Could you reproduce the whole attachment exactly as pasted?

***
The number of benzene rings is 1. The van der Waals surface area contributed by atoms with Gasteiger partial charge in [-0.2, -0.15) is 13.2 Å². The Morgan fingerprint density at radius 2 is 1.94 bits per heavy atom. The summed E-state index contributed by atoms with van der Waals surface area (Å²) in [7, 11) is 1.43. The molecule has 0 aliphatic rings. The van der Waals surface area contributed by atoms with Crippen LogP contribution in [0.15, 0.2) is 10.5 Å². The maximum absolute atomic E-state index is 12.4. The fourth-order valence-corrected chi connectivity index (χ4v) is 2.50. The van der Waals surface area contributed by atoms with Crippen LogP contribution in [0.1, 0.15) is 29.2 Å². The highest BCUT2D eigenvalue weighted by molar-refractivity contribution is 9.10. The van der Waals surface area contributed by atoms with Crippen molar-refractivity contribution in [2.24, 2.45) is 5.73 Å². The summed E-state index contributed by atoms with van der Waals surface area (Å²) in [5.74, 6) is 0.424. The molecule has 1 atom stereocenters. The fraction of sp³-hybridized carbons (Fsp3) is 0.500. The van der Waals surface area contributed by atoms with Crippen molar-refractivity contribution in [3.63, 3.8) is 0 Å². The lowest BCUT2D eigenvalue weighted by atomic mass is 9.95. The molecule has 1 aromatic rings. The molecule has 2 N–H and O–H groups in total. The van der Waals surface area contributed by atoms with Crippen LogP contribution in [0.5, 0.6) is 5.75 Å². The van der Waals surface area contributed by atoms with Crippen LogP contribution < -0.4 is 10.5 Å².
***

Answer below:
The number of benzene rings is 1. The van der Waals surface area contributed by atoms with Gasteiger partial charge in [-0.2, -0.15) is 13.2 Å². The Morgan fingerprint density at radius 2 is 1.94 bits per heavy atom. The summed E-state index contributed by atoms with van der Waals surface area (Å²) in [7, 11) is 1.43. The molecule has 0 aliphatic rings. The van der Waals surface area contributed by atoms with Crippen LogP contribution in [0.15, 0.2) is 10.5 Å². The maximum absolute atomic E-state index is 12.4. The fourth-order valence-corrected chi connectivity index (χ4v) is 2.50. The van der Waals surface area contributed by atoms with Crippen LogP contribution in [0.1, 0.15) is 29.2 Å². The highest BCUT2D eigenvalue weighted by molar-refractivity contribution is 9.10. The van der Waals surface area contributed by atoms with Crippen molar-refractivity contribution in [2.24, 2.45) is 5.73 Å². The summed E-state index contributed by atoms with van der Waals surface area (Å²) in [5.74, 6) is 0.424. The molecule has 1 atom stereocenters. The fraction of sp³-hybridized carbons (Fsp3) is 0.500. The van der Waals surface area contributed by atoms with Crippen molar-refractivity contribution in [3.63, 3.8) is 0 Å². The lowest BCUT2D eigenvalue weighted by atomic mass is 9.95. The molecule has 1 aromatic rings. The molecule has 2 N–H and O–H groups in total. The van der Waals surface area contributed by atoms with Crippen LogP contribution in [0.5, 0.6) is 5.75 Å². The van der Waals surface area contributed by atoms with Crippen LogP contribution < -0.4 is 10.5 Å².